Home of the Louisiana Derby

Rockin' Robby Albarado

Ladies and gentlemen, in this corner wearing the blue silks with the white trim, weighing in at 117 pounds, from Lafayette, Louisiana, the seven-time Fair Grounds riding champion, this is "Rockin" Robby Alabardo. His opponents, from around the racing world, make-up the toughest, most aggressive riding colony ever assembled in the history of the New Orleans Fair Grounds - please welcome the entire jocks room. If this sounds like the introduction to a professional boxing match, it was meant to. Like a championship bout, every race that Robby Albarado rides has a strategy and the end result depends on how well that strategy is executed.

According to Robby, a lot of the tactics he uses in a race depends on who he's riding against. "The things I do in a race depend on what other riders do in a race.  Instructions from a trainer are very important, but I may decide to do something in a race based off of what I determine to be another riders mistake. Just like a boxer, I know what the tendencies of my opponents are at certain points in a race. I know their riding styles. I know who likes to come up the rail and I know who will be circling horses when we're turning for home, so I ride my race knowing where those particular riders are when decision making becomes critical. The main thing for me, is to ride a smart race, which a lot of times can turn into a winning race."

The success in Robby's career has now afforded him the opportunity to ride good horses. "To be successful, you need to ride live horses. I'd like to think at this point Lenny (Pike) and I have earned the chance to ride quality horses, so I'd rather ride five or six with solid chances than ride the card every day. I feel like I can compete with anybody, anywhere, but I'm now one of the elder statesmen at 36 years-old. I've gained a lot of riding knowledge over the years by riding with jocks like Pat Day, Jerry Bailey and Edgar Prado. Those guys were so good in their day that they could school you out there and you wouldn't even know you got schooled. At this point in my career, I wouldn't trade age for wisdom. I really like where I'm at in my life."

Robby is in a good place in his life right now. All aspects of his life, personally and professionally, are going great. "My success really does have a lot to do with where I'm at in my life. I'm in a stable environment and have a great family life. This gives me a better perspective about everything in life, so all of this equates to me being completely focused when I'm out on the track."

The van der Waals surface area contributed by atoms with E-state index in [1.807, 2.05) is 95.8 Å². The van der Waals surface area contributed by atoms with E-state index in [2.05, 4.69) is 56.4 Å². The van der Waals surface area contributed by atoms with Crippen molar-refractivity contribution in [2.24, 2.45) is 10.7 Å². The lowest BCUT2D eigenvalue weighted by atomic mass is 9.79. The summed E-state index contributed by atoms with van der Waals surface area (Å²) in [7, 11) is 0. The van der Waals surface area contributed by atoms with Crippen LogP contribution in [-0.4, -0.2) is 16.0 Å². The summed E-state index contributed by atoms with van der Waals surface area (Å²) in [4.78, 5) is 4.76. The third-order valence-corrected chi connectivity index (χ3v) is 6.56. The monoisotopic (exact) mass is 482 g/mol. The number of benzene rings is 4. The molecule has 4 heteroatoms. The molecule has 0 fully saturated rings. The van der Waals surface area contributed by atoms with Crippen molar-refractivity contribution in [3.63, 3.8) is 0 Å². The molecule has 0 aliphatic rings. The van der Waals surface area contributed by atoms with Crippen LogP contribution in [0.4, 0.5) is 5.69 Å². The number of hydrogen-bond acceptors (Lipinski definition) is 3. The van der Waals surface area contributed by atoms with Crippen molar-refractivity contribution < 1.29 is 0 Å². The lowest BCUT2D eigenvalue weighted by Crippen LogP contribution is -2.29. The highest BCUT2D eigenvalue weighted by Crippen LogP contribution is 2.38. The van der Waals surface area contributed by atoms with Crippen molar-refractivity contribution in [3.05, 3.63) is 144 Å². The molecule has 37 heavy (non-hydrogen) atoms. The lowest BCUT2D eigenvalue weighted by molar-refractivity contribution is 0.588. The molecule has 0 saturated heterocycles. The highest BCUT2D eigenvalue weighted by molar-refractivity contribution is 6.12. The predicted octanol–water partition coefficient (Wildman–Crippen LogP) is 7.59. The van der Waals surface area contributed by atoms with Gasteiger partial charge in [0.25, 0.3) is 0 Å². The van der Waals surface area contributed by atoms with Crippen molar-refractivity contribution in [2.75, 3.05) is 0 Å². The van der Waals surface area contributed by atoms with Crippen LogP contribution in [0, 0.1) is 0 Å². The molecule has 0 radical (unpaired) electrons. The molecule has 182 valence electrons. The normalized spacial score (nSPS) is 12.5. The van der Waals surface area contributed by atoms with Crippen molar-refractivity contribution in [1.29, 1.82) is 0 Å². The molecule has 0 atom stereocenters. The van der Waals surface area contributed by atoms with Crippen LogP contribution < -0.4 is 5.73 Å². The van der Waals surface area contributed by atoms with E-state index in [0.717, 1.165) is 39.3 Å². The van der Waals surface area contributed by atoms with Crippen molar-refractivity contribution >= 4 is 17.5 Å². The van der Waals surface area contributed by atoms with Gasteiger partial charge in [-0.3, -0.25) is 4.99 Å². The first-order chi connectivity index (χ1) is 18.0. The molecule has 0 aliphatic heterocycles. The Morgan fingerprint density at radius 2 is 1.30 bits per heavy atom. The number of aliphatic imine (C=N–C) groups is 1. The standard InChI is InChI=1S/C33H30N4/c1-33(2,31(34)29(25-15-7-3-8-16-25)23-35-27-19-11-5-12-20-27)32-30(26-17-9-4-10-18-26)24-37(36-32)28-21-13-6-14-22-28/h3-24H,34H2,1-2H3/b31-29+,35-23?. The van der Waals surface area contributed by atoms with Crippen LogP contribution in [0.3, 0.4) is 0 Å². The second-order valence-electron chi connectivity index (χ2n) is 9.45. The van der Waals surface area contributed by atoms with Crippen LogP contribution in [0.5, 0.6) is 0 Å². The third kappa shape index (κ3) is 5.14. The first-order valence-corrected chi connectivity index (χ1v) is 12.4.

Robby has won a lot of important stakes races during his career, but he's in search of what he considers to be the most important one. He's won the Dubai World Cup, the Breeders Cup Classic, the Breeders Cup Turf for Two-Year-Old Fillies, too many stakes to mention at the Fair Grounds and he's even won one of the Triple Crown races. However, the one that is most important to him has eluded him so far. "I have been very fortunate to ride horses like Mineshaft and Curlin and win the stakes I have, but I want to win one certain stake before my riding days are over. I want to win the Kentucky Derby. When people find out I'm a jockey, the first question they always ask is, have you won the Derby? I want to be able to say yes, I have won the Kentucky Derby."

One accomplishment that Robby is very proud of is the formation of the Robby Alabarado Foundation. "I'm not ashamed to say that we were very poor growing-up. I mean poor as poor can be. This foundation is just our way, my family's way, of giving back. When you win races on the circuit we follow, financial rewards can be pretty good, so I'm able to give something back in the form of financial assistance. The foundation is a 501 3C Corporation based in Louisville and is governed by a Board of Directors. We raise money through a yearly golf tournament, cocktail parties and various fundraisers. In 2008, we assisted the homeless in the Louisville area and this year we contributed to the backside charities at Churchill Downs. We're really still in the early stages of development, so we've got a lot of ideas and causes that we're considering to help with our financial support. It really feels good to be able to help out and have my name attached to the cause."

Robby figures he's got about eight or nine years left to ride at his current level. "Retirement is not something I even want to talk about right now, but when I approach 44 or 45 years-old, I might have to start thinking about it. When the time does come to hang-up my boots, I'd like to become a bloodstock agent and try to take that to a new level. By that I mean, I'd like to assemble a team of jocks, including myself, to get on horses to recommend for sale or purchase to prospective buyers or sellers. I'm proud of the instincts I have when it comes to determining if a horse's presence or movement is something special. I really think I could help buyers and sellers determine the value of their potential racing stock before they make a decision."

Until the time comes for retirement, you can rest assured Robby Albarado is going to continue winning races and working hard for his foundation. No jockey has ever won more than six riding titles at ther Fair Grounds, so Robby is all alone in the record books with his seven trophys.  He'd be happy to win his eighth title here, but he'd be even happier to win the "Big One" they run on the first Saturday of every May at Churchill Downs.

As I mentioned, Robby's in a good place right now and there's no reason to believe that good place he's in won't get even better. "When it's all said and done, all I want is for people to say, Robby Albarado gave something back."

(For more information about the Robby Albarado Foundation, log-on to robbyalbaradofoundation.org)